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Are we prepared to have someone die in the name of entertainment?

PUBLISHED: 12:01 15 May 2019 | UPDATED: 13:19 15 May 2019

File photo dated 08/05/19 of Jeremy Kyle, as ITV axe The Jeremy Kyle show following the death of a guest. Picture Peter Byrne/PA Wire

File photo dated 08/05/19 of Jeremy Kyle, as ITV axe The Jeremy Kyle show following the death of a guest. Picture Peter Byrne/PA Wire

I never really understood the attraction of the Jeremy Kyle show or why anybody went on it.

I always imagine people going into work the next day, or walking through town, with everyone knowing that you have cheated on your wife with her sister or that the child that was supposed to be yours was actually the window cleaner's after a DNA test on national television just ripped your whole life apart.

How would you feel then, once the stardust and the attention of a TV audience have evaporated and you are just someone who has washed their dirty linen in public for all to see?

Jeremy Kyle himself has never really appealed to me either. He comes across as so self righteous and perfect, if not a little bullying to people who rarely seem verbally dextrous enough to come even close to giving as good as they get.

I've heard rumours that off air Kyle is lovely so I wish him well, as this must be a terrible time for everyone involved in the show after guest Steven Dymond died a week after failing a lie detector test.

Naturally, just as happened when a contestant died on the Late Late Breakfast Show in the 1980s, the show has now been taken off the air and won't be returning.

I can't see that ITV could do anything else.

But before we get all self righteous and Kyle-like ourselves about this, the reason the show has remained on air for so many years is because people love to watch it.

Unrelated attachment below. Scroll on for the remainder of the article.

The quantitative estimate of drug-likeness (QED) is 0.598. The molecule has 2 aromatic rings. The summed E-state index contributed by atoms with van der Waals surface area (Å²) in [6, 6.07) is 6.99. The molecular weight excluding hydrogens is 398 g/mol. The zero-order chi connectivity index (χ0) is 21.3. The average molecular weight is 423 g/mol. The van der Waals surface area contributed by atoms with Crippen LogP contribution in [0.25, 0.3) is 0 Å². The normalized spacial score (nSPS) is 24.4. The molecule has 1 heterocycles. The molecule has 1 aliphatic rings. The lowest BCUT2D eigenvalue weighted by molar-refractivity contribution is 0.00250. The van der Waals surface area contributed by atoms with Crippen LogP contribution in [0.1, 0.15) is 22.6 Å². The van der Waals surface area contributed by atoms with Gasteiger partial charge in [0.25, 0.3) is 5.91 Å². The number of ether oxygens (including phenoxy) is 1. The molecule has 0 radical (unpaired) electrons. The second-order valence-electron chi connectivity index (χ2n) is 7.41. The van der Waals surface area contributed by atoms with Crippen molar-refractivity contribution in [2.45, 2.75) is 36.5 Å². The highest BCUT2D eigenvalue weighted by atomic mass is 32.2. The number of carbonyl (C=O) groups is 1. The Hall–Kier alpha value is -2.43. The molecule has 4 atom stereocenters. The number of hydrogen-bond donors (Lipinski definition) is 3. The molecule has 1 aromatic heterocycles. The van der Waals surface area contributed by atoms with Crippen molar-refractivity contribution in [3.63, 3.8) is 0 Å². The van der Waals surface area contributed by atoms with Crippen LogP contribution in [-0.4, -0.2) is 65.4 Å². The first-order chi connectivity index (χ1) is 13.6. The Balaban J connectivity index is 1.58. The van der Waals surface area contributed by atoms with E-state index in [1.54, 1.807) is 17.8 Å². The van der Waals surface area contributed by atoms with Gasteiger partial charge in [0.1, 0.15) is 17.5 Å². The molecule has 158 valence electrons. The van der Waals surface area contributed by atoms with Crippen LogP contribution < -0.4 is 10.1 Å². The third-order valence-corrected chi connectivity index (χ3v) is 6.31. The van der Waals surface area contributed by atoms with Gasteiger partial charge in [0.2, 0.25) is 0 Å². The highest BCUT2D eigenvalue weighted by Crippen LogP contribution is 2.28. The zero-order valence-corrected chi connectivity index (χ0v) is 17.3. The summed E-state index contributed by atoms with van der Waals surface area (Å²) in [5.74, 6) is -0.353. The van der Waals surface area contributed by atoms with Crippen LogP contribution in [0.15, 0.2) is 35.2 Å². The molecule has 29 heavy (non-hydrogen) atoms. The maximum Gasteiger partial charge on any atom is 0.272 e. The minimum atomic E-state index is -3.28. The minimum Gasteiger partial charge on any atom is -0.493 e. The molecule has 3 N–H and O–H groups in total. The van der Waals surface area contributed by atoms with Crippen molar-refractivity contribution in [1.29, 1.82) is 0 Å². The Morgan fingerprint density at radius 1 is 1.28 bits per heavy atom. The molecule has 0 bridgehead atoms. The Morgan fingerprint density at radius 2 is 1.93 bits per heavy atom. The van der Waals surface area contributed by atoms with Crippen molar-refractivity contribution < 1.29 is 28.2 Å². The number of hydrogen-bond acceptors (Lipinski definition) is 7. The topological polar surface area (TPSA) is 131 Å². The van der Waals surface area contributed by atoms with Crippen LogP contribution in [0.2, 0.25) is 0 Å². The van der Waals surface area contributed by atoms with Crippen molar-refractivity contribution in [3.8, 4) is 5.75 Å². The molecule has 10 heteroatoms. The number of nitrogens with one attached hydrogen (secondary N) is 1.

Even though I've never much liked the programme, I can't deny that I have, on occasion, wasted an idle hour watching people humiliate themselves as a way of reminding myself that at least my life isn't that bad.

All of us who have watched it, even once, and enjoyed somebody else's pain, have played our part in what has happened.

The only surprise is that something like this didn't happen sooner.

It seems to me that the age of reality TV is beginning to implode, what with the suicides of Love Island contestants, Sophie Gradon and Mike Thalassitis recently and talk of poor after care for people who appear on these programmes.

The reality is that anyone compelled to appear on reality TV will have issues that won't be solved by a television appearance.

Most people don't want everyone to know their business so those that do are, in many cases, shouting out their pain so that somebody might listen and try to understand.

But we haven't listened and we haven't tried to understand.

We have just watched, google-eyed, and done nothing.

Stopping shows like Jeremy Kyle may well help.

But until we stop rubbernecking mental health problems instead of formulating a proper Government policy to deal with it properly, nothing much will change.

Kyle may be gone, but some other way of watching the Christians take on the lions will soon appear in its place.

It's not about stopping these programmes.

It's about us stopping watching.

So, no matter how much we enjoy these diversions, we need to start asking ourselves if we're prepared to have someone die, so that we can be entertained.

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